W3C home > Mailing lists > Public > www-style@w3.org > November 2009

Re: radial-gradient() proposal

From: Andrew Fedoniouk <news@terrainformatica.com>
Date: Thu, 05 Nov 2009 09:44:32 -0800
Message-ID: <4AF30F00.5000908@terrainformatica.com>
To: Simon Fraser <smfr@me.com>
CC: Brad Kemper <brad.kemper@gmail.com>, Brendan Kenny <bckenny@gmail.com>, www-style list <www-style@w3.org>, "Tab Atkins Jr." <jackalmage@gmail.com>
Simon Fraser wrote:
> On Nov 5, 2009, at 7:19 am, Brad Kemper wrote:
> 
>> On Nov 5, 2009, at 6:53 AM, Simon Fraser wrote:
>>

>> In practice, most blends (and I do mean almost all) will be either 
>> from edge-to-edge (or corner-to-corner), or will start or end some 
>> distance from one of those edges or corners in a way that can be 
>> specified more clearly and succinctly in the stops.
> 
> Don't forget that CSS gradients are used for more than just 
> background-image; they are a generic type of generated image that might 
> be used in a lot of other places (list-image, border-image, as masks, 
> potentially as inputs to filters). I don't want gradients to be so tied 
> to background-image that it makes them impossible to use elsewhere, for 
> example in places where background-position is not an option for 
> adjusting the location of the gradient.

Can we re-think concept of gradients to be not images but rather
definitions of brushes? In this case gradient can be used in
almost all places where color currently is allowed:

border-left: 3px dashed linear-gradient(...)
background: linear-gradient(...) url(...) no-repeat bottom right;

So gradient is such a color [... distribution rule].

In this terms single color value is just a
   solid-color( ...that value... )

I would also consider brush like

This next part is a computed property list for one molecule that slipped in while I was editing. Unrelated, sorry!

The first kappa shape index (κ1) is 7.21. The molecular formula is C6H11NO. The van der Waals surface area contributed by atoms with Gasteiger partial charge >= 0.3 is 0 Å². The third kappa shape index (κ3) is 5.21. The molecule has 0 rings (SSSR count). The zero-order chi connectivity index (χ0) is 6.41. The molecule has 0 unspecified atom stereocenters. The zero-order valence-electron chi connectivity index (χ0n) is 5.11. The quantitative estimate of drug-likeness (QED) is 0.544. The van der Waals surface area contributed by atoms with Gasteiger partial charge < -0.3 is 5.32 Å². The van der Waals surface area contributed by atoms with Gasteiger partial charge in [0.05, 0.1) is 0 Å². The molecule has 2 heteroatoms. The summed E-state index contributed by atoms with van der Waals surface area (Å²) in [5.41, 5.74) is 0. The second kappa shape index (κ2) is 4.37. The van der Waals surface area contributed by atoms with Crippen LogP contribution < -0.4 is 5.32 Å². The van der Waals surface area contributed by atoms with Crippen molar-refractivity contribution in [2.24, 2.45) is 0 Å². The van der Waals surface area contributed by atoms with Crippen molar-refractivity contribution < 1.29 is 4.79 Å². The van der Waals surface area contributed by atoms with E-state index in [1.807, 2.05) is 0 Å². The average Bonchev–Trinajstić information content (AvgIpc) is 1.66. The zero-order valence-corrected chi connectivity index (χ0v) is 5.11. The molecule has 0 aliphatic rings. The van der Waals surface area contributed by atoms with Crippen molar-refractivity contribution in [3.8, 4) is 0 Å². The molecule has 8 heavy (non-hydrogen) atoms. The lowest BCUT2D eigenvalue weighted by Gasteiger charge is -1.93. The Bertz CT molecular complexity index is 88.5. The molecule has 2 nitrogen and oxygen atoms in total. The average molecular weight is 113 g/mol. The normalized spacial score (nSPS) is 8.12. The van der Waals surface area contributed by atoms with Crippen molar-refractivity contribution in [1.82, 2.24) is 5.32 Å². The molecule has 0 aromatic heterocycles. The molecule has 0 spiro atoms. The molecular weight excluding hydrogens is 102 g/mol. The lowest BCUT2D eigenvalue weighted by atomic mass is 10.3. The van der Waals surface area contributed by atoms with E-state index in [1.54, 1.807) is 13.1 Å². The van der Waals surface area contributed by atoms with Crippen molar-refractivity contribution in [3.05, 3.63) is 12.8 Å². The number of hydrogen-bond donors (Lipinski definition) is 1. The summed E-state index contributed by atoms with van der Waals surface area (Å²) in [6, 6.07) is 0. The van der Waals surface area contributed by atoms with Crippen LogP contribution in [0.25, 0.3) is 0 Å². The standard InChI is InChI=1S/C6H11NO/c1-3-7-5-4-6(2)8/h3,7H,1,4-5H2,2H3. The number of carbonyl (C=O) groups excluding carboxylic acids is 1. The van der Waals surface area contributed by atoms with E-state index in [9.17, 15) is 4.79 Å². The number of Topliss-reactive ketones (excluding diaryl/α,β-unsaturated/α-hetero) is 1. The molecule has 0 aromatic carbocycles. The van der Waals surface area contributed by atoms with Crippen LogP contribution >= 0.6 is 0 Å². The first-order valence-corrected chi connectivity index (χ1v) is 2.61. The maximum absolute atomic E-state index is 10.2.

image-fill( ... )
that uses some image to fill/tile something, e.g. border.

That will obsolete that quite artificial and ugly border-image
attribute.

I believe that we are needlessly limiting ourselves by
putting gradients as such an image.


> 
>> I do not find anything even slightly confusing about using angles to 
>> specify a linear angle in the way they've been diagrammed in geometry 
>> classes since forever. I would find it completely counter-intuitive to 
>> have 0deg or 90deg represent any other directions than that for 
>> gradients. For rotations, I can appreciate both sides of the argument, 
>> but if one really has to change I would prefer it to be rotation to 
>> match gradients, and not the other way around.
> 
> I tried some apps to see what the convention is. The Adobe apps 
> (PhotoShop, Illustrator) use the 90deg as "up" rule. In Omnigraffle 
> 90deg was "down". Does anyone else have other apps to try?

Xara is also using 0-east/90-north rotation.

> 
> Simon
> 
> 
> 


-- 
Andrew Fedoniouk.

http://terrainformatica.com
Received on Thursday, 5 November 2009 17:45:01 GMT

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